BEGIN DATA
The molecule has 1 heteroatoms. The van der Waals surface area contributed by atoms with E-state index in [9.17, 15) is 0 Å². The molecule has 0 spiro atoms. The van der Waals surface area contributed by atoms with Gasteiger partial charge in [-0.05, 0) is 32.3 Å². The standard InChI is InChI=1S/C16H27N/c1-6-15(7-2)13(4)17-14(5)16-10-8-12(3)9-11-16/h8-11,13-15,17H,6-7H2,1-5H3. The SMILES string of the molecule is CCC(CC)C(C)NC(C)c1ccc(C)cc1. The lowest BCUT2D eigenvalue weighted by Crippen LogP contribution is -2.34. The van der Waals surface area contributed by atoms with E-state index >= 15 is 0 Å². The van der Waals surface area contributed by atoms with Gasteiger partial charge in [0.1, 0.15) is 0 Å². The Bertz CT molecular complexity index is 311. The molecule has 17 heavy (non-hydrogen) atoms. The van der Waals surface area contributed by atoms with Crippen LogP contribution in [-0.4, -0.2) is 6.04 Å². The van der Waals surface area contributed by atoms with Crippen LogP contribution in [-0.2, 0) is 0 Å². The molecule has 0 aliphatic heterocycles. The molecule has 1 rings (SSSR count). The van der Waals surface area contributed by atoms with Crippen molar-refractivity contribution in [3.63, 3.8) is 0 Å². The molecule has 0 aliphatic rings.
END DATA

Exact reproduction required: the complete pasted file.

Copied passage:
The molecule has 1 heteroatoms. The van der Waals surface area contributed by atoms with E-state index in [9.17, 15) is 0 Å². The molecule has 0 spiro atoms. The van der Waals surface area contributed by atoms with Gasteiger partial charge in [-0.05, 0) is 32.3 Å². The standard InChI is InChI=1S/C16H27N/c1-6-15(7-2)13(4)17-14(5)16-10-8-12(3)9-11-16/h8-11,13-15,17H,6-7H2,1-5H3. The SMILES string of the molecule is CCC(CC)C(C)NC(C)c1ccc(C)cc1. The lowest BCUT2D eigenvalue weighted by Crippen LogP contribution is -2.34. The van der Waals surface area contributed by atoms with E-state index >= 15 is 0 Å². The van der Waals surface area contributed by atoms with Gasteiger partial charge in [0.1, 0.15) is 0 Å². The Bertz CT molecular complexity index is 311. The molecule has 17 heavy (non-hydrogen) atoms. The van der Waals surface area contributed by atoms with Crippen LogP contribution in [-0.4, -0.2) is 6.04 Å². The van der Waals surface area contributed by atoms with Crippen LogP contribution in [-0.2, 0) is 0 Å². The molecule has 0 aliphatic heterocycles. The molecule has 1 rings (SSSR count). The van der Waals surface area contributed by atoms with Crippen molar-refractivity contribution in [3.63, 3.8) is 0 Å². The molecule has 0 aliphatic rings.